Possible repercussions of failing context

‘Entangled hands’

Because employees represent the organisation, they have access to assets which should be used for organisational purposes but which they may divert for their own use.

• Carelessness, use or misuse of time, information, funds, authority, equipment, goods and staff.

‘Many hands’

The organisation consists of staff, departments and divisions, each with their own functional responsibilities, which should be geared collectively, and which should be furnished with the necessary assets for giving expression to the collective responsibilities.

• Counter-productive competition between staff, departments and divisions • Responsibilities get lost • Unresolved collective problems • Responsibilities are shrugged off • Tasks are not or only partially performed

‘Dirty hands’

The organisation is confronted • Stakeholders have legitimate with (conflicting) expectations reason to complain from stakeholders that should • Stakeholders are less willing be realised or balanced to participate adequately • Stakeholders remove themselves from the organisation • ‘License to operate’ expires

In the next chapter, we look at personal values, world views and mindsets in more detail.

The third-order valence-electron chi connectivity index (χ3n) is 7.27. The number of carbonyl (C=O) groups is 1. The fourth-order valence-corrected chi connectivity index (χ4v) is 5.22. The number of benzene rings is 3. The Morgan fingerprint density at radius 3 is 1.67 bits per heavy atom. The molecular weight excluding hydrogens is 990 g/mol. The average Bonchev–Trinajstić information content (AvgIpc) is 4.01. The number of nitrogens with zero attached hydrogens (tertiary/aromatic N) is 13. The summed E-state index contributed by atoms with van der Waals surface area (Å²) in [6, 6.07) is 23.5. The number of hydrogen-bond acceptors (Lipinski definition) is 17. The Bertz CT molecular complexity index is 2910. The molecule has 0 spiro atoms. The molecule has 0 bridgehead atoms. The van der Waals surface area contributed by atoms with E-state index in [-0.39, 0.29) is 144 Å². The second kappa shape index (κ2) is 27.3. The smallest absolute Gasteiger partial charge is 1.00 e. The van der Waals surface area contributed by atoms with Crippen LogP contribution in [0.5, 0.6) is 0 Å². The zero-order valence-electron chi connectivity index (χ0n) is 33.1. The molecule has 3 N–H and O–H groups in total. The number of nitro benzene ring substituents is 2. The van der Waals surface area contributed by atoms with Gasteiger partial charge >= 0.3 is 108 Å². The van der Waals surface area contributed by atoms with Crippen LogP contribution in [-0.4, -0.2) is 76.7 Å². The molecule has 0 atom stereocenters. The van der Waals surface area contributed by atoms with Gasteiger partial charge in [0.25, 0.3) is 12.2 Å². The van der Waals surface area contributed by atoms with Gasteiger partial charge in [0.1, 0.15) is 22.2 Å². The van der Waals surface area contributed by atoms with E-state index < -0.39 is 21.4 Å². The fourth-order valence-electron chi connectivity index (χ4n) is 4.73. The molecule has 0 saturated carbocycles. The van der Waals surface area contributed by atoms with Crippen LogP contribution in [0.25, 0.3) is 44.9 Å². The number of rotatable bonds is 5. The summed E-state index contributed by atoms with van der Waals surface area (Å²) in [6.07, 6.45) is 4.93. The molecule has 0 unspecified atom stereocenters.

EXERCISES Here are typical sets of organisational dilemmas – based on actual case histories – developed by KPMG’s Global Ethics Practice in The Netherlands as part of its Cards on The Table ® business ethics training resource. Can you identify the above ethical framework underpinning each response? Identify your personal values, your organisational values and the reasons you chose the framework. Continued

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Dilemma 1. How would you choose? One of my colleagues has applied for a job in another department. Personally, I am happy about this because I wish to get rid of him and so I hope he gets the job. Although his work is okay, I find him loud and obnoxious and others do too. I have just received a phone call from the manager of the department where he has applied for the job. The manager tells me she is about to hire him but wants to know how he fits into a team environment. What should I do? ▲ Tell her he’s a good worker but make no reference to his poor interpersonal skills. ▲ Tell her exactly what I think of my colleague. ▲ Remain non-committal and give general, vague information. ▲ Tell the manager to speak to my manager as it’s not my place to give references.

Dilemma 2. How would you choose? A colleague at work is also Chairperson of a local charity. I notice that she regularly uses our office resources for communications with external parties including emails, photocopying and faxing regular information bulletins. What should I do? ▲ Tell my colleague that I am not sure whether what she is doing fits within department policy, and refer her to the policies and procedures manual. This way she can make up her own mind. ▲ Tell my boss what is happening and leave it to management to do something about it. ▲ Bring up the issue of company resource usage at the next team meeting in vague terms, hoping she will get the message. ▲ Nothing – it is not my business and, besides, it is a good cause.